## Depth from RGB images

In the absence of hardware for instantly producing RGB-D images, you can produce depth images by imaging the same scene from several perspectives and then reconstructing its 3D geometry. This method does not require knowledge of the exact positions that the different frames were taken from. This sets it apart from methods that assume you have a calibrated stereo pair of cameras. As we will see, the algorithm works with unknown camera poses on unknown scenes.

If we assume the scene is rigid, we can reason about what the scene’s 3D structure must be given that the camera saw a certain set of images. For instance, in the images in the figure below, the green cylinder moves more in the image between frames than the blue cube does because it is closer to the camera.

## The algorithm

This algorithm takes as input a set of images like those in the scene above and arbitrarily designates one to be the “reference image.” The algorithm outputs the distance from the reference camera plane to each point in the scene, along with the camera poses from which each photo was taken.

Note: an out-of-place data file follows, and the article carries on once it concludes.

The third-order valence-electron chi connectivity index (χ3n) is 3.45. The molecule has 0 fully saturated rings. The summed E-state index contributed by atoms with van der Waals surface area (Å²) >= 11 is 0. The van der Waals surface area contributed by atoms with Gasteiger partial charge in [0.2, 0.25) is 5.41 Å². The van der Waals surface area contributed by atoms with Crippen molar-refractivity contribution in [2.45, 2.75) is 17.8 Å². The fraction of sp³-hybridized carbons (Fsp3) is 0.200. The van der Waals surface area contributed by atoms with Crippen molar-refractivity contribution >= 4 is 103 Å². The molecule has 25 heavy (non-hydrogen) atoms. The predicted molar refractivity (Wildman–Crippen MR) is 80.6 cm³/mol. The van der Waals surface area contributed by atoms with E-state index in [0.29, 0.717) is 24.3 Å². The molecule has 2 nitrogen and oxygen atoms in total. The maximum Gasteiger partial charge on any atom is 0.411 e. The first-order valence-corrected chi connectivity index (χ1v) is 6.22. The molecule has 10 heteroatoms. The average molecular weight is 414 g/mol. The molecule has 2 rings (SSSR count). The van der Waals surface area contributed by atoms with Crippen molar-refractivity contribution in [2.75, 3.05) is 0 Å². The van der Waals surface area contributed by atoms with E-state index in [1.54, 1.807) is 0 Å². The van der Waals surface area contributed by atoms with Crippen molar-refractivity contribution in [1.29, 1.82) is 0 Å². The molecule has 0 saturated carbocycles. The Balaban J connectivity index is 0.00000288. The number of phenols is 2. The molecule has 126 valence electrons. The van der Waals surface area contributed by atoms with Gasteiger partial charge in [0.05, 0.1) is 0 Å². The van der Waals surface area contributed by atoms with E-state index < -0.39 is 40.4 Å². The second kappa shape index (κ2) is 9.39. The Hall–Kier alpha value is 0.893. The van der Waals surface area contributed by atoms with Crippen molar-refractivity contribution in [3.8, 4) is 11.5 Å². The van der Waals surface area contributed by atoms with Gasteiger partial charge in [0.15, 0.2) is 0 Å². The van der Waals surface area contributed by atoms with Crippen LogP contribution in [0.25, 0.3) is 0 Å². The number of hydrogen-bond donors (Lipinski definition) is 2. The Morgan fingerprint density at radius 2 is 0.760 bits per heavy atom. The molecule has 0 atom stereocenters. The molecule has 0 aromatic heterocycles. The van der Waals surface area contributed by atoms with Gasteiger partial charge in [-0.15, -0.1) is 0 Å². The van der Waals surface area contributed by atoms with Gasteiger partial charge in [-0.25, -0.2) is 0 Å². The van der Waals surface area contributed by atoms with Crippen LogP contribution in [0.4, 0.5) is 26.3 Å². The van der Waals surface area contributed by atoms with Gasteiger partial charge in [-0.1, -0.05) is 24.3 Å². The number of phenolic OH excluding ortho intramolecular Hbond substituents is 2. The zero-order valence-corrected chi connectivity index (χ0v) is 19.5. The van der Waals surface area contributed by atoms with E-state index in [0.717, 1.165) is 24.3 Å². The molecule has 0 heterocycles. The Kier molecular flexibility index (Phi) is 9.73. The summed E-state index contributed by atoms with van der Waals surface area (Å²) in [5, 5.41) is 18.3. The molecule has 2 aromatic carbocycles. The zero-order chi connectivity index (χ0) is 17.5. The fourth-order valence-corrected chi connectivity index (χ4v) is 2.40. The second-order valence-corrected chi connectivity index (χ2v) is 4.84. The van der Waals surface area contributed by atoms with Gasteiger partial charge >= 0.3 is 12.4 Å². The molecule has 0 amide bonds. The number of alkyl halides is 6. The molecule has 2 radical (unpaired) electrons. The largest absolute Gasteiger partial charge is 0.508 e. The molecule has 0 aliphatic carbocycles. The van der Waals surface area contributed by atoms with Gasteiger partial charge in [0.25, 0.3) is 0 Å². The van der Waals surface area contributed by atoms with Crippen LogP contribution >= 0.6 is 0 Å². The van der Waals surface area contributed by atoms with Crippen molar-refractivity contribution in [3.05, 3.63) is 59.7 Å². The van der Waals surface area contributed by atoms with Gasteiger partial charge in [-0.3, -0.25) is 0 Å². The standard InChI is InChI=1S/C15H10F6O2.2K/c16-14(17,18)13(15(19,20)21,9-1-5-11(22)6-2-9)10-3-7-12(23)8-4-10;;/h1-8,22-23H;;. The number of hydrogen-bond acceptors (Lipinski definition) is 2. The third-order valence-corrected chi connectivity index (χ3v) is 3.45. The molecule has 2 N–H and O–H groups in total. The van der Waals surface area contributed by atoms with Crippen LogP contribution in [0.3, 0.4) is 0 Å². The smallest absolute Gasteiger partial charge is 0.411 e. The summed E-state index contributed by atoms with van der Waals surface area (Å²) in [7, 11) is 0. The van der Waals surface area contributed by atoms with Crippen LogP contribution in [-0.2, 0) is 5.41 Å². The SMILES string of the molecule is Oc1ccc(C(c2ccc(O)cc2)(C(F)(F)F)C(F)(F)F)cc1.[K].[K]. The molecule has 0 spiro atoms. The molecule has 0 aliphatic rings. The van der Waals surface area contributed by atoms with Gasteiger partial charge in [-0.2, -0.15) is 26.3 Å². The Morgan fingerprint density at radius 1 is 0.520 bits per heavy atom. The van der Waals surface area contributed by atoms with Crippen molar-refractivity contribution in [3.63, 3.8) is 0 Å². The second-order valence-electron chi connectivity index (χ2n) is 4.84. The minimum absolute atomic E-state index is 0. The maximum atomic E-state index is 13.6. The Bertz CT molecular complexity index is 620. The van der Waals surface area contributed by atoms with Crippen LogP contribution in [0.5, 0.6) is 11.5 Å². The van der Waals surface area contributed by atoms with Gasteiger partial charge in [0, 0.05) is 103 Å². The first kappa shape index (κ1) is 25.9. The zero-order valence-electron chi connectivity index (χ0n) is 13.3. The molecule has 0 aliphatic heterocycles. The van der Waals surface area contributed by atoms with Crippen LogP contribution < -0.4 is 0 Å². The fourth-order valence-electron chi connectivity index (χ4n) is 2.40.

The heart of this algorithm is the warp operation that takes an image taken by one camera and renders it as though it were taken from another position. It is aware of the scenes geometry and so captures effects like parallax. If we correctly estimate scene geometry and all camera poses, we should be able to warp the images taken from one view to another view and end up with an image that looks the same.

In my algorithm, I warp all the scene images into the view of the reference camera. I then optimize the estimated camera poses and scene geometry until all the scene images look as similar as possible to the reference image.

The diagram below gives a high level overview of this approach.

The image warp is a differentiable operation that takes as input

• The depth image from the reference camera’s view
• Some image of the scene $$I$$
• A transform that takes the reference camera’s pose and moves it to the pose of the camera that took the scene image $$I$$